Statoil stated it will buy a 15 percent stake of the state's oil and gas assets at a net value of 38.6 billion Norwegian crowns ($4.25 billion) after taxes.Norway's state oil and gas company
The deal is in connection with a larger revamp of Norway's oil and gas sector, which aims to part-privatize Statoil with 15-25 percent in June and sell out 21.5 percent of the State Direct Financial Interest (SDFI) in the oil and gas sector.
"The price at 38.6 billion crowns is a price that has been negotiated between two independent parties," Olav Fjell, Statoil's chief executive officer.
He said the transaction, the largest of its kind in Norwegian history, would enable Statoil to increase its oil and gas reserves by about 50 per cent. Fjell said total production, which amounted 650,000 barrels of oil equivalents per day in 2000, would have increased by just above 50 per cent in first-quarter 2001 with the new assets.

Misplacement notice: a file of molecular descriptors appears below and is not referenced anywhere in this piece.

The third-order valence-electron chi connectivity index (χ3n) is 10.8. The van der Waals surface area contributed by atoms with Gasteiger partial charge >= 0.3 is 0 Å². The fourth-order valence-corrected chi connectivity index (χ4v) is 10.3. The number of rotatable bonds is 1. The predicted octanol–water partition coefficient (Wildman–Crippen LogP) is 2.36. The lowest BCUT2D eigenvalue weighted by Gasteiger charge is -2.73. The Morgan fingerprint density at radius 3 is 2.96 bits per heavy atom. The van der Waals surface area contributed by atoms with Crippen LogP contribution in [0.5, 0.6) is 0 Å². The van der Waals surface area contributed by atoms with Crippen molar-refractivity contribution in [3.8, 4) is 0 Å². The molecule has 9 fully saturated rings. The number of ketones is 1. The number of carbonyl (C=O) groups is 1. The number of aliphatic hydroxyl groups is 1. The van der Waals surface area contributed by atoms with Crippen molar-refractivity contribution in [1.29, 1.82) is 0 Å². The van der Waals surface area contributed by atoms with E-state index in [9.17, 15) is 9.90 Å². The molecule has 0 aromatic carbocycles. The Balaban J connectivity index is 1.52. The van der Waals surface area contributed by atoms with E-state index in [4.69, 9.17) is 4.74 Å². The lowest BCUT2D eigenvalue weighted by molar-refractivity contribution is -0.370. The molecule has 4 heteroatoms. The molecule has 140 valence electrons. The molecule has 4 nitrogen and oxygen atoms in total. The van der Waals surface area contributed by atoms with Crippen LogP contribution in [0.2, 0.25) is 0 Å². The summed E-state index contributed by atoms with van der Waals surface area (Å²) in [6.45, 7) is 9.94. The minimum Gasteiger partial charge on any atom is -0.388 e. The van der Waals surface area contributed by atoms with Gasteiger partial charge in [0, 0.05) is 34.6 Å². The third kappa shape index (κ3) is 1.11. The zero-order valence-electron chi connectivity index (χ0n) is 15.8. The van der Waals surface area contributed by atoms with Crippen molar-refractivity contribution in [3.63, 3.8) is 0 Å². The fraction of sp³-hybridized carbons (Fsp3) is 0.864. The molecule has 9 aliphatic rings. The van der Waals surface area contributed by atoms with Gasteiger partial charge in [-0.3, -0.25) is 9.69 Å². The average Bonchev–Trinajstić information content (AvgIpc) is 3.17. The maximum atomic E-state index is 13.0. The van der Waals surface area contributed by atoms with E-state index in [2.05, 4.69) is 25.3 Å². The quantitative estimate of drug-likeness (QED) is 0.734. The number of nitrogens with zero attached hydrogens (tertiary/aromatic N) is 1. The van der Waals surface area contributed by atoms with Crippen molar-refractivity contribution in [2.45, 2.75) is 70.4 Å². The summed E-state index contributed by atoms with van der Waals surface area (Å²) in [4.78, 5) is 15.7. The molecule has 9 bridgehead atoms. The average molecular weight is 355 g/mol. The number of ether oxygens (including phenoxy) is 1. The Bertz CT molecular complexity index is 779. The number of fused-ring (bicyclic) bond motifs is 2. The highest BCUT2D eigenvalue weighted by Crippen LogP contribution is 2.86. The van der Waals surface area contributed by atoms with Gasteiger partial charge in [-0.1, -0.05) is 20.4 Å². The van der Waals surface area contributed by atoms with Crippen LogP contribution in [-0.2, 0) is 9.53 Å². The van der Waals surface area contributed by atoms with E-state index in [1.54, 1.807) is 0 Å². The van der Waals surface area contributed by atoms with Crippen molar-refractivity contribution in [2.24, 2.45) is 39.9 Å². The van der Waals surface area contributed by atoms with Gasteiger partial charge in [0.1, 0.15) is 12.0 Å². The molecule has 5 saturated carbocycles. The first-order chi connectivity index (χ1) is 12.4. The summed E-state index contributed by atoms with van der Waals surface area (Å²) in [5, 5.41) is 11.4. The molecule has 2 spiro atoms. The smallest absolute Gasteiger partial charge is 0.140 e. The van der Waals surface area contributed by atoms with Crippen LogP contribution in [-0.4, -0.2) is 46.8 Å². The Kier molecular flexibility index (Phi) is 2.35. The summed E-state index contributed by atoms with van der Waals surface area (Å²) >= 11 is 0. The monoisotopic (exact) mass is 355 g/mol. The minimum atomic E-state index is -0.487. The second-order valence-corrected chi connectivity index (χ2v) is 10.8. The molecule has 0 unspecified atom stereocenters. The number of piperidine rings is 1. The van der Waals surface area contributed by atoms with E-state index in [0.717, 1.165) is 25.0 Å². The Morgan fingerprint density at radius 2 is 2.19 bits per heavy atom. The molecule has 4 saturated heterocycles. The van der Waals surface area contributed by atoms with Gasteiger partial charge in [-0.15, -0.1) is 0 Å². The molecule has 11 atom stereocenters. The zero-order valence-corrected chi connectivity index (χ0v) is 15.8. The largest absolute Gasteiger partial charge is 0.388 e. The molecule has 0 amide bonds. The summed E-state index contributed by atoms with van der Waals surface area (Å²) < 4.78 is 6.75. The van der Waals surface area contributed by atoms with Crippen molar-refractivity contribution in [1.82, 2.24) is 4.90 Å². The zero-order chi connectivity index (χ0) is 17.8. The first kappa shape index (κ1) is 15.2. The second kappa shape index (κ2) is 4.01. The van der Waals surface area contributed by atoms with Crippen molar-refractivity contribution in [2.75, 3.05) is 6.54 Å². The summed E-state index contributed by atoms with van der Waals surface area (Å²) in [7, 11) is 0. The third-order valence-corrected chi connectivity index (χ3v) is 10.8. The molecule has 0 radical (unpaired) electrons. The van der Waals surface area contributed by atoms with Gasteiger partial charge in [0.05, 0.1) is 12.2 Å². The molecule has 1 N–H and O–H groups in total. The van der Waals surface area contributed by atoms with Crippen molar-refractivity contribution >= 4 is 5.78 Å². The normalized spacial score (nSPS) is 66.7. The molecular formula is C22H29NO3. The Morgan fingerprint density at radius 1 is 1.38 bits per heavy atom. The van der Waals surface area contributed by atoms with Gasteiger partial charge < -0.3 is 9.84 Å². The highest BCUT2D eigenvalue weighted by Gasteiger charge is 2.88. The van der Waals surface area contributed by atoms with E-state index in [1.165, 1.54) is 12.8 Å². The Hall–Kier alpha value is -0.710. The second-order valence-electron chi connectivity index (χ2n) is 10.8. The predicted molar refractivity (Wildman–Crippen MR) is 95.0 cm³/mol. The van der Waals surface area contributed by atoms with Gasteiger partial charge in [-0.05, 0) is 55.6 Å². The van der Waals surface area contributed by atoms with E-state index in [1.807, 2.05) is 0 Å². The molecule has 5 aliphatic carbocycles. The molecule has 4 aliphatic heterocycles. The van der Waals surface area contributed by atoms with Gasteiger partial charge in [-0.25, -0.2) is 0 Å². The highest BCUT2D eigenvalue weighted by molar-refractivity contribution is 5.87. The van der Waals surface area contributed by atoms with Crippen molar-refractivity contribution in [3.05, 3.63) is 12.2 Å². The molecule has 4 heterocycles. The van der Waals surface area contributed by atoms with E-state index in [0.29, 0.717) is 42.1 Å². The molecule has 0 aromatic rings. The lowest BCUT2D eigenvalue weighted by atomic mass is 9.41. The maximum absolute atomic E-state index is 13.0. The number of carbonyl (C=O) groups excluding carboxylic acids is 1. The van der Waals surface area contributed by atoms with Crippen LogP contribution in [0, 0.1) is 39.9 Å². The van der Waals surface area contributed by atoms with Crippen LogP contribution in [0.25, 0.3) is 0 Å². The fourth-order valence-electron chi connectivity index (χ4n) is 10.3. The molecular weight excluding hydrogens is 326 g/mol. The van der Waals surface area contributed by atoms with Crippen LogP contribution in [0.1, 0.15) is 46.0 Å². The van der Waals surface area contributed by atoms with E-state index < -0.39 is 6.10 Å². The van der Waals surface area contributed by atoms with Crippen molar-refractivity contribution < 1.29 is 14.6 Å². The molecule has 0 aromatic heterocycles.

Norway's Oil and Energy Minister Olav Askelsen said the SDFI transaction would enable Norway to increase efficiency of production at the fields on the Norwegian continental shelf. "There was a need to clean up and that could be done by selling out SDFI assets," he said.
The SDFI, which accounts for 40 percent of Norway's oil and gas resources, is to be split 15 percent to Statoil and 6.5 percent to other operators on the Norwegian continental shelf. Through the deal Statoil will get 6.9 percent in Troll, Norway's largest gas field, and all the contracts in the Sleipner gas field.
The state-owned firm will also get some contracts in its core Tampen and Haltenbanken fields, some contracts in the Barents Sea and a search area in the southern North Sea. Akselsen said a substantial amount of gas would be sold to Statoil as the country gradually shifted from oil to gas. Norway is a leading non-Opec oil exporter and pumps about 3.2 million barrels per day.
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